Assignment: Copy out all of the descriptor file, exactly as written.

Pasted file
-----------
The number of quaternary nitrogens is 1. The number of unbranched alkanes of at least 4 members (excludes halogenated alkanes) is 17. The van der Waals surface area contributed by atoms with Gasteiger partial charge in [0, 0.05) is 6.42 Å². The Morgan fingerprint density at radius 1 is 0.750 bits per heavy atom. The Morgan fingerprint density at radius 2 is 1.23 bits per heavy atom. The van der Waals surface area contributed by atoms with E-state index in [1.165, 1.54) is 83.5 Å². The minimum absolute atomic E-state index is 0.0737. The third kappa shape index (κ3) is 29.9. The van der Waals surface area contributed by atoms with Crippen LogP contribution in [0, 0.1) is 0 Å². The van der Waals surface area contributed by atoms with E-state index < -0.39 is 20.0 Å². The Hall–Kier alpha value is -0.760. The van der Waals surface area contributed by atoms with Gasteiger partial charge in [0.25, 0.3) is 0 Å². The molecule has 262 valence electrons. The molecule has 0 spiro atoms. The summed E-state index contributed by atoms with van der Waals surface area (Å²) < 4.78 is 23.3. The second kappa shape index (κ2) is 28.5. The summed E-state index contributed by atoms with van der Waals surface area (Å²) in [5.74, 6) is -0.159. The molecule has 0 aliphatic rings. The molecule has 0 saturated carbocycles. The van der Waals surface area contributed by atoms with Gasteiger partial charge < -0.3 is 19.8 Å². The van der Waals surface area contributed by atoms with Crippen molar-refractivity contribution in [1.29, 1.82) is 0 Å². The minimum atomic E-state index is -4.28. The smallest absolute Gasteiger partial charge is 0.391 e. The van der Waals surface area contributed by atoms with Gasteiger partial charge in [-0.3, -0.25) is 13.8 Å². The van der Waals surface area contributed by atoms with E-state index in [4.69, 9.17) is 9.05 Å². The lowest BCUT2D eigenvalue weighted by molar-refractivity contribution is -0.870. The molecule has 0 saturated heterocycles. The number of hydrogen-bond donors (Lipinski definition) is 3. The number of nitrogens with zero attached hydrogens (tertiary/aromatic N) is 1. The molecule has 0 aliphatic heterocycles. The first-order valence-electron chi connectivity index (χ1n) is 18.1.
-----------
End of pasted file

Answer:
The number of quaternary nitrogens is 1. The number of unbranched alkanes of at least 4 members (excludes halogenated alkanes) is 17. The van der Waals surface area contributed by atoms with Gasteiger partial charge in [0, 0.05) is 6.42 Å². The Morgan fingerprint density at radius 1 is 0.750 bits per heavy atom. The Morgan fingerprint density at radius 2 is 1.23 bits per heavy atom. The van der Waals surface area contributed by atoms with E-state index in [1.165, 1.54) is 83.5 Å². The minimum absolute atomic E-state index is 0.0737. The third kappa shape index (κ3) is 29.9. The van der Waals surface area contributed by atoms with Crippen LogP contribution in [0, 0.1) is 0 Å². The van der Waals surface area contributed by atoms with E-state index < -0.39 is 20.0 Å². The Hall–Kier alpha value is -0.760. The van der Waals surface area contributed by atoms with Gasteiger partial charge in [0.25, 0.3) is 0 Å². The molecule has 262 valence electrons. The molecule has 0 spiro atoms. The summed E-state index contributed by atoms with van der Waals surface area (Å²) < 4.78 is 23.3. The second kappa shape index (κ2) is 28.5. The summed E-state index contributed by atoms with van der Waals surface area (Å²) in [5.74, 6) is -0.159. The molecule has 0 aliphatic rings. The molecule has 0 saturated carbocycles. The van der Waals surface area contributed by atoms with Gasteiger partial charge < -0.3 is 19.8 Å². The van der Waals surface area contributed by atoms with Crippen molar-refractivity contribution in [1.29, 1.82) is 0 Å². The minimum atomic E-state index is -4.28. The smallest absolute Gasteiger partial charge is 0.391 e. The van der Waals surface area contributed by atoms with Gasteiger partial charge in [-0.3, -0.25) is 13.8 Å². The van der Waals surface area contributed by atoms with E-state index in [4.69, 9.17) is 9.05 Å². The lowest BCUT2D eigenvalue weighted by molar-refractivity contribution is -0.870. The molecule has 0 saturated heterocycles. The number of hydrogen-bond donors (Lipinski definition) is 3. The number of nitrogens with zero attached hydrogens (tertiary/aromatic N) is 1. The molecule has 0 aliphatic heterocycles. The first-order valence-electron chi connectivity index (χ1n) is 18.1.